Recognising that migrant workers are often excluded from the ambit of the food security net under the National Food Security Act (NFSA), the Supreme Court on Tuesday directed all state governments to formulate schemes to provide rations to migrant workers who do not possess ration cards. The court has directed the Centre to allocate dry food grains to states for the schemes. The apex court also directed that provisions of dry grains and cooked food through community kitchens must continue as long as the COVID-19 pandemic lasts.
Welcoming the order, the Right to Food Campaign (RtFC) said in a statement: “This is significant as there is deep economic distress in the country and one time relief is woefully inadequate… Lockdown restrictions put in place to curb the pandemic since last year have caused unprecedented distress among people and the relief packages by the central and state governments have been rather inadequate to address the deep nature of the crisis. Therefore, these orders given by the Supreme Court need to be implemented as soon as possible as they can provide some relief. Along with this, there is a need to revive ICDS, Mid-day Meal and universalise PDS by the government.”
Access to benefits under the NFSA has always been largely dependent upon the possession of ration cards. In May, 2020, Finance Minister Nirmala Sitharaman announced that the One Nation, One Ration Card (ONORC) scheme will be rolled out to ensure portability of social welfare schemes. Once the scheme has been implemented across the country, a person who holds a ration card under the NFSA will be ideally able to access their monthly food ration entitlement from any fair price shop (FPS) in the country.
Currently, food grain entitlements under the NFSA can be accessed only from the FPS to which the card is linked. It has been claimed that the ONORC scheme will bring in portability which can be particularly advantageous for migrant workers. They are currently unable to access their NFSA entitlements even if they have a ration card because the card they have is linked to their permanent address.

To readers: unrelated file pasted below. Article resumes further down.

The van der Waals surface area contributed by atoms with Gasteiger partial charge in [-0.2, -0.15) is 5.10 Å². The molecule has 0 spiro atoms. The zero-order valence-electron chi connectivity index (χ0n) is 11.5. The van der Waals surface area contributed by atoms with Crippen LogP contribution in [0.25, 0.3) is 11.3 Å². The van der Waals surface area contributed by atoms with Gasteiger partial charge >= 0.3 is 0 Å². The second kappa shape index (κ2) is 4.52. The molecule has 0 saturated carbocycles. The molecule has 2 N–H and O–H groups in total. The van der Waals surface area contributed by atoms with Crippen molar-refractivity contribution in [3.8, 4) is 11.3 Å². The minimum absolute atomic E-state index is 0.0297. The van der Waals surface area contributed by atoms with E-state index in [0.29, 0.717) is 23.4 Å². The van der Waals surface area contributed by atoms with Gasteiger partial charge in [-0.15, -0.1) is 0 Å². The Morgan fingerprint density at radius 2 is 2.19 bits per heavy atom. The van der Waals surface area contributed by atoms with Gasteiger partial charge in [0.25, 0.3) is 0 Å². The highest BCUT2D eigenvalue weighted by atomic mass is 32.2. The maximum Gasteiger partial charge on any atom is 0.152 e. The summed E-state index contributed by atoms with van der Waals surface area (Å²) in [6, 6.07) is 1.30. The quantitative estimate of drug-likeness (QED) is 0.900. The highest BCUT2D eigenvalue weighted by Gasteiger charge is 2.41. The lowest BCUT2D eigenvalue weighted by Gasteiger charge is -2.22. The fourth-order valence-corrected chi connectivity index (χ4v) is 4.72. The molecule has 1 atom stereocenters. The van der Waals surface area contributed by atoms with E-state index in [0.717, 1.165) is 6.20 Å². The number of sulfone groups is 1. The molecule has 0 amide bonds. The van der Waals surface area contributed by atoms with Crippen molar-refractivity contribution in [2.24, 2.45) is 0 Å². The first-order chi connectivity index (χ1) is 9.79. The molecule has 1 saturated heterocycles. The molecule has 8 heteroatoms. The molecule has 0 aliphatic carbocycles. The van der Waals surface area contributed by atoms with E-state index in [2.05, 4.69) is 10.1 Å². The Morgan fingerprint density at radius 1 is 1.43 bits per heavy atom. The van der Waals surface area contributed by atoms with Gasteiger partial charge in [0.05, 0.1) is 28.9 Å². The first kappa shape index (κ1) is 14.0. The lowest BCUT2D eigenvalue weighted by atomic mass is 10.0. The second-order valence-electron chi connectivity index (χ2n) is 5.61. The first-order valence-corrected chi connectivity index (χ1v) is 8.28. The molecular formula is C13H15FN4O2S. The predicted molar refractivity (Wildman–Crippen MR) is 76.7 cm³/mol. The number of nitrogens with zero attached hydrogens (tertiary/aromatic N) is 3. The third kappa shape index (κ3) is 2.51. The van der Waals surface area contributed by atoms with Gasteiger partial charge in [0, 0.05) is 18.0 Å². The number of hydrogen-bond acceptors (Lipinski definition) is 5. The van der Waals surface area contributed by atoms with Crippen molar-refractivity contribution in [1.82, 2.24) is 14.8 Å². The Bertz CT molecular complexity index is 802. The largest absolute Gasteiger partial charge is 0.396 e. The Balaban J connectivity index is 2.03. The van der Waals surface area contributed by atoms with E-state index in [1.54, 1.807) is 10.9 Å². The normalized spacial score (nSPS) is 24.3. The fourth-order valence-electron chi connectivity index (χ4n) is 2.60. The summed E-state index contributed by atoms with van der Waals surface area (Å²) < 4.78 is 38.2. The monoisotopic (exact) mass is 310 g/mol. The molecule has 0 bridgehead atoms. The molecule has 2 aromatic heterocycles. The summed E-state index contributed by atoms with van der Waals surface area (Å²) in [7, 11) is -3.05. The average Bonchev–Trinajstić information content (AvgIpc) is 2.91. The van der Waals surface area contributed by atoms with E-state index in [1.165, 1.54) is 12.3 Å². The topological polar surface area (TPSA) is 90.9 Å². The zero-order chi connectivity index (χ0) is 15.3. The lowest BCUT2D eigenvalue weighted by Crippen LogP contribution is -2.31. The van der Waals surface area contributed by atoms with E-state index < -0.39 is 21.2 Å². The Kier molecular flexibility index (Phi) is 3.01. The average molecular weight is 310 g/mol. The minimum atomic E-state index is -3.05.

On June 29, the SC also set a deadline of July 31 for states to implement the One Nation One Ration Card system and for the Centre to create a national database of unorganised workers. However, activists are not certain about whether the ONORC scheme is the solution for migrant workers. According to the RtFC, the primary issue with the food ration entitlements under NFSA (and the Pradhan Mantri Garib Kalyan Yojana) is that these are available to only those who currently hold a ration card. According to the NFSA, about 67% of the population is to be covered with these cards. As of now, however, only 60% of the population has a ration card under the NFSA as the population data that the government uses to allot ration cards is from 2011.
In a statement released in August 2020, RtFC had said: “The government has not accounted for the population increase since. Further, as has been the experience of targeting in welfare schemes, there continue to be exclusion errors, where many food insecure people are left out from the PDS. This is especially true after the roll out of NFSA in urban areas where the eligibility criteria for a ration card are not clearly defined and there exists a large (floating) population without the necessary documents for residence verification and so on.”
Another issue with the ONORC scheme that has come up on several occasions, is its reliance on Aadhaar-based biometric authentication. According to the RtFC, when biometric authentication fails the poor are left further distressed “as they are unable to access their ration entitlements. Universal public distribution system is the need of the hour as crores of people have slipped into poverty on account of the economic recession.”
According to activists and experts, instead of an Aadhaar-based technology, ONORC should consider simpler and more reliable technologies such as contactless smart cards. Any hasty restructuring of the PDS can cause widespread disruptions in people’s access to food security, especially of the most vulnerable.
The Supreme Court also took cognisance of the fact that the state-wise coverage of PDS under the NFSA was determined on the basis of the 2011 Census and has not been revised since then, leading to the exclusion of many persons in need. The court has directed the Central Government to revisit the state-wise coverage.